REVIEW: Norman Lear: Just Another Version of You

1 05 2017

Norman Lear is, to borrow a term used by the President to describe Frederick Douglass, being recognized more and more these days. But unlike the abolitionist hero, Lear is still alive! Luckily for us, his work and enormous contributions to shaping American society by revolutionizing the sitcom are receiving their proper due. Lear himself is not content to go gently into that good night, either; the nonagenarian just kicked off a podcast this month!

A few years ago, however, Lear penned a memoir, and documentarians Heidi Ewing and Rachel Grady came along for the book tour. Their observations on the journey form the backbone of “Norman Lear: Just Another Version of You.” It’s definitely a puff piece, though the halo is dim enough that it falls short of hagiography. Their film lands somewhere in Sunday morning news magazine segment territory, just at a feature length, which is a fine place to reside.

Ewing and Grady assemble an impressive array of talking heads to interview, ranging from obvious contenders such as comedic peer Mel Brooks and famous showrunners like Lena Dunham and Phil Rosenthal (“Everybody Loves Raymond”) to some genuinely surprising faces like George Clooney. For those who want to understand Lear’s importance and don’t have the time to binge-watch “All in the Family,” this documentary will provide an important primer to his historical importance and continued relevance. Ewing and Grady aren’t pushing the documentary form like Lear stretched the TV sitcom, though that’s hardly an issue. B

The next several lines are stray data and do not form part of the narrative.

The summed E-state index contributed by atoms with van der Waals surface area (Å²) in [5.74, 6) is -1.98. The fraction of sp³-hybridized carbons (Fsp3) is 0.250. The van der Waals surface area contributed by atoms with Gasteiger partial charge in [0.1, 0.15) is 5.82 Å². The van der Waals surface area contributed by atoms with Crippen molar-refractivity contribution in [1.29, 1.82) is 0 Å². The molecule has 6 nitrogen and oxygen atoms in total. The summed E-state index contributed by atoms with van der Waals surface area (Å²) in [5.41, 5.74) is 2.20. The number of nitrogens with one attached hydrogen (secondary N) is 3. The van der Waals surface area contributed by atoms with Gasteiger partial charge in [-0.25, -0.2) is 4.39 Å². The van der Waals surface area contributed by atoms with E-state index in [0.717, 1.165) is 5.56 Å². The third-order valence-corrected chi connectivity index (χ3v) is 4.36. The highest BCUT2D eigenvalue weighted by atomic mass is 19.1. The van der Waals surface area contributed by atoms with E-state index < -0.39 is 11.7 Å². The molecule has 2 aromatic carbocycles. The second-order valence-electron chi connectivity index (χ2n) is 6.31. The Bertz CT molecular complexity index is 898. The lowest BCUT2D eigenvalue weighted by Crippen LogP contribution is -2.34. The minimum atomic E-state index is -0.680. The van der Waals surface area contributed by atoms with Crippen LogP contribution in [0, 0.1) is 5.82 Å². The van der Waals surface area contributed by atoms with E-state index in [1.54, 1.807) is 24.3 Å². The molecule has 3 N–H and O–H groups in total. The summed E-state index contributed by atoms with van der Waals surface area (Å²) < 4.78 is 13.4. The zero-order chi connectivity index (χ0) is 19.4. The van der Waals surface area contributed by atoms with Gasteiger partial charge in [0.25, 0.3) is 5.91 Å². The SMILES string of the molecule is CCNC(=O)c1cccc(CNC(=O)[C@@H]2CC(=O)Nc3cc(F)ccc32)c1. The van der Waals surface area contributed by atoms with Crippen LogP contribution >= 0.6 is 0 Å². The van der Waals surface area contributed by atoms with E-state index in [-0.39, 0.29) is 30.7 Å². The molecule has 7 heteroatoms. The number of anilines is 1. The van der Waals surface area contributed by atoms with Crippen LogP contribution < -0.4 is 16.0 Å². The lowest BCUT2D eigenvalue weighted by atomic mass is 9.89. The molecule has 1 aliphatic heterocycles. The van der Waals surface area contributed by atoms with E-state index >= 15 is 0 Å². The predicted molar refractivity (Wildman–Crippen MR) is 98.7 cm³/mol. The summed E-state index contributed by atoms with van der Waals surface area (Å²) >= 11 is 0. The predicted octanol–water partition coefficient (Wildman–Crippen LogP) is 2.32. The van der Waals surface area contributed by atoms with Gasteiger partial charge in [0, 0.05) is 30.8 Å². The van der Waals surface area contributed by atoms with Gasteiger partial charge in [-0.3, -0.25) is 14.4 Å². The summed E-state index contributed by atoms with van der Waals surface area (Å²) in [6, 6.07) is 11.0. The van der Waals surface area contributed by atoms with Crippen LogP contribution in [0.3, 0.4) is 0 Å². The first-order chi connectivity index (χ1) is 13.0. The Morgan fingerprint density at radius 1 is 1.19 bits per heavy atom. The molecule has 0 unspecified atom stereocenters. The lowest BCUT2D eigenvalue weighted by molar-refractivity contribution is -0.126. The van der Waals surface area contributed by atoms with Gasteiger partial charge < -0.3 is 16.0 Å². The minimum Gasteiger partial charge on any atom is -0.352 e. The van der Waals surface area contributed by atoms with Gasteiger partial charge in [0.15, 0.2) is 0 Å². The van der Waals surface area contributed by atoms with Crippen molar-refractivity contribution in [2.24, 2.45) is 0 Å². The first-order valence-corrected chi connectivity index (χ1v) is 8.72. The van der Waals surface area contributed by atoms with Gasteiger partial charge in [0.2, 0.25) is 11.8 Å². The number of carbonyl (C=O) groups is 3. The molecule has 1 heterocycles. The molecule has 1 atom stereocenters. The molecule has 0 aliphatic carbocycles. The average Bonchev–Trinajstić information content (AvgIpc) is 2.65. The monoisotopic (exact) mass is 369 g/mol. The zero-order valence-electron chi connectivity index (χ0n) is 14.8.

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F.I.L.M. of the Week (July 19, 2013)

19 07 2013

Exporting RaymondIt’s all too easy to throw around the word universal; you can look and see I’m guilty of it myself.  While a nice idea, it is a little naive to assume that there can truly be an experience that unites the entire world.  It’s an especially tempting descriptor for comedies, which often play to broadly shared feelings to illicit the desired response.

But in my pick for the “F.I.L.M. of the Week,” Phil Rosenthal’s documentary “Exporting Raymond,” we get a hilarious crash-course in how great a cultural divide can be.  Rosenthal, the creator of the hit CBS sitcom “Everybody Loves Raymond,” takes us along for the ride as he advises Russian television personnel as they struggle to adapt his show for their market.  To his surprise, more has to be changed than just the language.

As creative staff and executives prepare “Voroniny” to hit the Russian small screen, Rosenthal finds himself explaining things about Ray Barone and his family that he took for granted as just being understood.  The entire way in which Americans enact concepts of family, gender, and power are foreign to the Russians.  Rosenthal finds himself in the precarious position of trying to maintain the integrity of “Everybody Loves Raymond” without setting it up for failure in the Russian marketplace.

For those like myself who found Ray’s antics quite relatable, “Exporting Raymond” is a gentle and well-meaning reminder that our response to his character is largely conditioned by the culture in which we watch him.  Rosenthal shows us how hard intercultural communication can be, but he ultimately demonstrates how valuable the additional understanding we gain really is.